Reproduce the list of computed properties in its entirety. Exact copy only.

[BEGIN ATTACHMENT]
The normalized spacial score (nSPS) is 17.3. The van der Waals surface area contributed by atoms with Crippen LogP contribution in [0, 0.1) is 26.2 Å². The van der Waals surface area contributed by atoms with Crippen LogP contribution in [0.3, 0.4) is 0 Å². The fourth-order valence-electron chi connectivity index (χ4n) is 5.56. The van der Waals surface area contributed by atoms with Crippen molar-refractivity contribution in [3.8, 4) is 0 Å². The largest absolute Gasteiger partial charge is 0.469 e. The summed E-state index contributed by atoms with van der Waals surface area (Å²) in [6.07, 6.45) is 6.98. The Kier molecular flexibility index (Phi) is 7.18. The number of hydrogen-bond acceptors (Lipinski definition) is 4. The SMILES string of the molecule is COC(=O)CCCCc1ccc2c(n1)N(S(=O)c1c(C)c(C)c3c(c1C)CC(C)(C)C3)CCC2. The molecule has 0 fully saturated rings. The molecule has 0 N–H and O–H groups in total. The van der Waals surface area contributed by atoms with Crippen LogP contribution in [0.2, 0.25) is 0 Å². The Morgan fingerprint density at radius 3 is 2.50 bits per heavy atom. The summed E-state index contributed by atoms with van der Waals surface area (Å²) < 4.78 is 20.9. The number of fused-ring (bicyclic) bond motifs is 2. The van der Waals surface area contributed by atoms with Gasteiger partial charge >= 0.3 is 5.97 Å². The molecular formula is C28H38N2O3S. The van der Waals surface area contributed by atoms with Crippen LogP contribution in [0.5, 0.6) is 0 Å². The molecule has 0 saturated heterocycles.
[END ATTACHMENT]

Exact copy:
The normalized spacial score (nSPS) is 17.3. The van der Waals surface area contributed by atoms with Crippen LogP contribution in [0, 0.1) is 26.2 Å². The van der Waals surface area contributed by atoms with Crippen LogP contribution in [0.3, 0.4) is 0 Å². The fourth-order valence-electron chi connectivity index (χ4n) is 5.56. The van der Waals surface area contributed by atoms with Crippen molar-refractivity contribution in [3.8, 4) is 0 Å². The largest absolute Gasteiger partial charge is 0.469 e. The summed E-state index contributed by atoms with van der Waals surface area (Å²) in [6.07, 6.45) is 6.98. The Kier molecular flexibility index (Phi) is 7.18. The number of hydrogen-bond acceptors (Lipinski definition) is 4. The SMILES string of the molecule is COC(=O)CCCCc1ccc2c(n1)N(S(=O)c1c(C)c(C)c3c(c1C)CC(C)(C)C3)CCC2. The molecule has 0 fully saturated rings. The molecule has 0 N–H and O–H groups in total. The van der Waals surface area contributed by atoms with Crippen LogP contribution in [0.2, 0.25) is 0 Å². The Morgan fingerprint density at radius 3 is 2.50 bits per heavy atom. The summed E-state index contributed by atoms with van der Waals surface area (Å²) < 4.78 is 20.9. The number of fused-ring (bicyclic) bond motifs is 2. The van der Waals surface area contributed by atoms with Gasteiger partial charge >= 0.3 is 5.97 Å². The molecular formula is C28H38N2O3S. The van der Waals surface area contributed by atoms with Crippen LogP contribution in [0.5, 0.6) is 0 Å². The molecule has 0 saturated heterocycles.